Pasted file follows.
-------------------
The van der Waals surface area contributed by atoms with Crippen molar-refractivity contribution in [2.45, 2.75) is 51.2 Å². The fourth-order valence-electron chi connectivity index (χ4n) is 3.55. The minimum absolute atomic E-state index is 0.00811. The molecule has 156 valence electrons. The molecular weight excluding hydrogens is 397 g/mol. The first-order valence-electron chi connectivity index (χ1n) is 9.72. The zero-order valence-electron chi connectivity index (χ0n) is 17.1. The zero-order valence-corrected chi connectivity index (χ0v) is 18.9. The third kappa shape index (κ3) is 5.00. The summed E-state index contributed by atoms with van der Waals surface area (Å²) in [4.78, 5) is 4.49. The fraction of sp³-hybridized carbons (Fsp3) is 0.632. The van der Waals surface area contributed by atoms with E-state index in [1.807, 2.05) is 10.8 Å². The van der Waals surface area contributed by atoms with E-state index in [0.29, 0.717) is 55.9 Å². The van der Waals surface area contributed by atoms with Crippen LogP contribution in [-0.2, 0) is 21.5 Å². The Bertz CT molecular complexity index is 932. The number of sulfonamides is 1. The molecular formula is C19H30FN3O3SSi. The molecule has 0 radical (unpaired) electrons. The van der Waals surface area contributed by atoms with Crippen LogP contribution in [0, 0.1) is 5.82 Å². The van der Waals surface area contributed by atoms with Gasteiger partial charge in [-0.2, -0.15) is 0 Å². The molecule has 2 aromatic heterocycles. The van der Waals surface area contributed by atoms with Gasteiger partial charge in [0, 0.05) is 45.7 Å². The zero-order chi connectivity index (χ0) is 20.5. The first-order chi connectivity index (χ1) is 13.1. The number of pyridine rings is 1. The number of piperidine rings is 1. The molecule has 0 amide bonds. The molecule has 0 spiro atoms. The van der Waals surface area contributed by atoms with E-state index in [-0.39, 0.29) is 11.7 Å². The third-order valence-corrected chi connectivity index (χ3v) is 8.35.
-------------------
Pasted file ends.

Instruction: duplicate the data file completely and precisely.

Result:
The van der Waals surface area contributed by atoms with Crippen molar-refractivity contribution in [2.45, 2.75) is 51.2 Å². The fourth-order valence-electron chi connectivity index (χ4n) is 3.55. The minimum absolute atomic E-state index is 0.00811. The molecule has 156 valence electrons. The molecular weight excluding hydrogens is 397 g/mol. The first-order valence-electron chi connectivity index (χ1n) is 9.72. The zero-order valence-electron chi connectivity index (χ0n) is 17.1. The zero-order valence-corrected chi connectivity index (χ0v) is 18.9. The third kappa shape index (κ3) is 5.00. The summed E-state index contributed by atoms with van der Waals surface area (Å²) in [4.78, 5) is 4.49. The fraction of sp³-hybridized carbons (Fsp3) is 0.632. The van der Waals surface area contributed by atoms with E-state index in [1.807, 2.05) is 10.8 Å². The van der Waals surface area contributed by atoms with E-state index in [0.29, 0.717) is 55.9 Å². The van der Waals surface area contributed by atoms with Crippen LogP contribution in [-0.2, 0) is 21.5 Å². The Bertz CT molecular complexity index is 932. The number of sulfonamides is 1. The molecular formula is C19H30FN3O3SSi. The molecule has 0 radical (unpaired) electrons. The van der Waals surface area contributed by atoms with Crippen LogP contribution in [0, 0.1) is 5.82 Å². The van der Waals surface area contributed by atoms with Gasteiger partial charge in [-0.2, -0.15) is 0 Å². The molecule has 2 aromatic heterocycles. The van der Waals surface area contributed by atoms with Gasteiger partial charge in [0, 0.05) is 45.7 Å². The zero-order chi connectivity index (χ0) is 20.5. The first-order chi connectivity index (χ1) is 13.1. The number of pyridine rings is 1. The number of piperidine rings is 1. The molecule has 0 amide bonds. The molecule has 0 spiro atoms. The van der Waals surface area contributed by atoms with E-state index in [-0.39, 0.29) is 11.7 Å². The third-order valence-corrected chi connectivity index (χ3v) is 8.35.